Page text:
The Race to Autonomous Mobility May Be Slowed Down by Hackers
Electric-driven and fully autonomous mobility services have the potential to solve some of the world’s biggest transportation challenges. They are bound to revolutionize the automotive landscape, well beyond technological and environmental advantages.
Indeed, the global AV market is expected to grow exponentially in the coming years, with some researchers projecting a staggering 40% CAGR until 2030. AV innovations are being introduced at a rapid pace by many stakeholders, including OEMs, smart mobility and ride-sharing services providers, and large technology enterprises. Other manufacturers are not far behind. Autonomous fleets are gaining momentum, delivering unprecedented efficiencies and customer experiences, as demonstrated by many announcements made in recent months.
The benefits of autonomous vehicles are expected to also challenge traditional B2C revenue models (OEM-Dealership-Consumer). The associated cost, and potential liabilities of autonomous vehicles will encourage the shift to B2B models, where vehicles are no longer owned by drivers, but rather fleet operators. This new operations model will not only change the way consumers use vehicles and public transportation, but also push other stakeholders to re-think their business models. For example, insurance companies are already in the process of shifting attention to B2B models and away from the traditional direct-to-consumer engagement.
Despite the tremendous value autonomous vehicles encompass, the cyber risk is equally high. New sensor types, software and hardware functionalities, and communication types expose potential vulnerabilities, increasing the likelihood of a future cybersecurity attack. Autonomous vehicles are equipped with and rely upon navigator sensors (e.g., GPS, LIDAR, cameras, millimeter wave radar, IMU) that receive data and directions from multiple sources including the internet and satellites. It is therefore possible for attackers to prevent the sensor from retrieving useful data, cause it to retrieve incorrect data, or manipulate the sensor function through crafted data.
In March 2022, researchers at Duke University demonstrated the first attack strategy that can manipulate industry-standard autonomous vehicle sensors into believing nearby objects are closer (or further) than they appear without being detected. The new attack strategy was executed by shooting a laser gun into a car’s LIDAR sensor to add false data points to its perception. The research showed that 3D LIDAR data points, carefully placed within a certain area of a camera’s 2D field of view, can manipulate the system and alter its functionality.
In June 2022, an autonomous and electric robotaxi fleet, owned by a large technology enterprise, completed a critical checkpoint in robotaxi testing and rollout. The company demonstrated how vehicles can operate completely autonomously in an unstructured environment at human-plus safety levels. In the same month, another vendor’s robotaxis blocked traffic for hours in California. Though this incident was not caused by a cybersecurity attack, it highlights the potential challenges still ahead.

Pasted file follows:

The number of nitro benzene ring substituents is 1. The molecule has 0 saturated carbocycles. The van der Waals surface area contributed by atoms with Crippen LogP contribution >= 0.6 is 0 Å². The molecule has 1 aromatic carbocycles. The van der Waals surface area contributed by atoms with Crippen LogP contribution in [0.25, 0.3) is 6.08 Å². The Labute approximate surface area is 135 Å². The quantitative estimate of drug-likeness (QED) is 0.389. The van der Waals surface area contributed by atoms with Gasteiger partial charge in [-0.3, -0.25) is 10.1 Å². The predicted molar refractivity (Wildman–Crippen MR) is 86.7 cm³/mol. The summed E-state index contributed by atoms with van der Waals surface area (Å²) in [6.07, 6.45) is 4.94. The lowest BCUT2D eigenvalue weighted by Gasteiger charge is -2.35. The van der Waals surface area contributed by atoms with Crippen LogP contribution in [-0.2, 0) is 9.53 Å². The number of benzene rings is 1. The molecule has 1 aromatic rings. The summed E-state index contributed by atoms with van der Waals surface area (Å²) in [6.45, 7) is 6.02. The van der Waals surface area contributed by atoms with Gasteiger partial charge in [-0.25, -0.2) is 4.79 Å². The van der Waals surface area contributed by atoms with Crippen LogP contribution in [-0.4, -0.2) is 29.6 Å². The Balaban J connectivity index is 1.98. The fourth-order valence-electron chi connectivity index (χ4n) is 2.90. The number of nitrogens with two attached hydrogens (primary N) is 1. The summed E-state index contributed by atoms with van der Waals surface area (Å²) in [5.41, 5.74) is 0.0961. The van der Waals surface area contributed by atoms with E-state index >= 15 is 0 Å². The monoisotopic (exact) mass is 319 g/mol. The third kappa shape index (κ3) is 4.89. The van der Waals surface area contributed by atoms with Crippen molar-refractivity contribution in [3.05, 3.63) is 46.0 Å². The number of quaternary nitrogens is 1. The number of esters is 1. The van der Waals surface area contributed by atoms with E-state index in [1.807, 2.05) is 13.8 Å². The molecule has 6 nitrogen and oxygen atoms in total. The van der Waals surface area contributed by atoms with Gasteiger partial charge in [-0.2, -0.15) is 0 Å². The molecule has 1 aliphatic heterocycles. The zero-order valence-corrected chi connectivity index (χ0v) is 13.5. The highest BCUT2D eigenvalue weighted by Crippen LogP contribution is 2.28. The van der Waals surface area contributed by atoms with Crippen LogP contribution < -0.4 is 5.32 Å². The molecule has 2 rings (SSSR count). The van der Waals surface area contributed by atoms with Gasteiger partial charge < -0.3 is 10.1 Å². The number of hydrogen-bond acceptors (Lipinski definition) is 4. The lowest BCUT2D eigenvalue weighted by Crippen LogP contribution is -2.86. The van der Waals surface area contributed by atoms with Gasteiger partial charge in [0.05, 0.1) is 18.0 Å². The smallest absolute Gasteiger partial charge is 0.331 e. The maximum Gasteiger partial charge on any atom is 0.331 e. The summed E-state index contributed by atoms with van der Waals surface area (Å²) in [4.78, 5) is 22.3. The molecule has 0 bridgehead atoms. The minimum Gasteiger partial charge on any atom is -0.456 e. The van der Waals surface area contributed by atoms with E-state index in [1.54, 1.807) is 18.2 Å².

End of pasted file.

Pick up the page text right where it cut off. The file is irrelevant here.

Though governments take initial initiatives in securing autonomous vehicles, the road cybersecurity is still long
As governments around the world push forward this transformation and amid the rapid growth of software-defined vehicles, legislators and regulatory bodies are becoming more aware of cybersecurity risks to vehicles, infrastructure, and consumer privacy — and are starting to work on new regulations to address them. This also includes autonomous vehicle regulations. Road safety has been a major factor in driving new regulations, which may have a direct impact on cybersecurity.
In January 2022, the UNECE announced the strengthening of regulations on the emergency braking of commercial vehicles (UN Regulation No. 131). Designed to promote the safety on motorways and urban areas, the proposed revisions of UN Regulation No. 131 require heavy-duty AEBS to be able to prevent a rear-end in-lane collision with a preceding vehicle, and effectively respond to pedestrian detection. The new provisions also restrict the conditions under which AEBS can be deactivated, requiring an automatic reactivation within 15 minutes. This revision of UN Regulation No. 131 may also introduce cyber-based activities, aimed at manipulating automatic emergency braking systems and deactivating them, overpassing the reactivation requirements. OEMs should consider monitoring to detect activation and deactivation anomalies on single vehicles as well as entire fleets.
In Japan, the National Police Agency (NPA) announced its plans to incorporate Level 4 autonomous driving into traffic law in April 2023. The framework for the upcoming legislation was put in place in April 2022, when the Japanese government passed a bill that introduced new rules for next generation mobility.
The expansion of autonomous, connected vehicle data and privacy laws is inevitable. As regulations continue to evolve, different stakeholders including autonomous vehicle OEMs, off-road, farming and agriculture OEMs, fleet operators, insurance companies and other smart mobility players will need to adopt a proactive approach. With new revenue and mobility models in mind, we expect attention to shift to securing autonomous systems and ensuring passengers, pedestrians and public infrastructure are protected against cybersecurity exploits, among many other risks.
Upstream’s 2023 Global Automotive Cybersecurity Report
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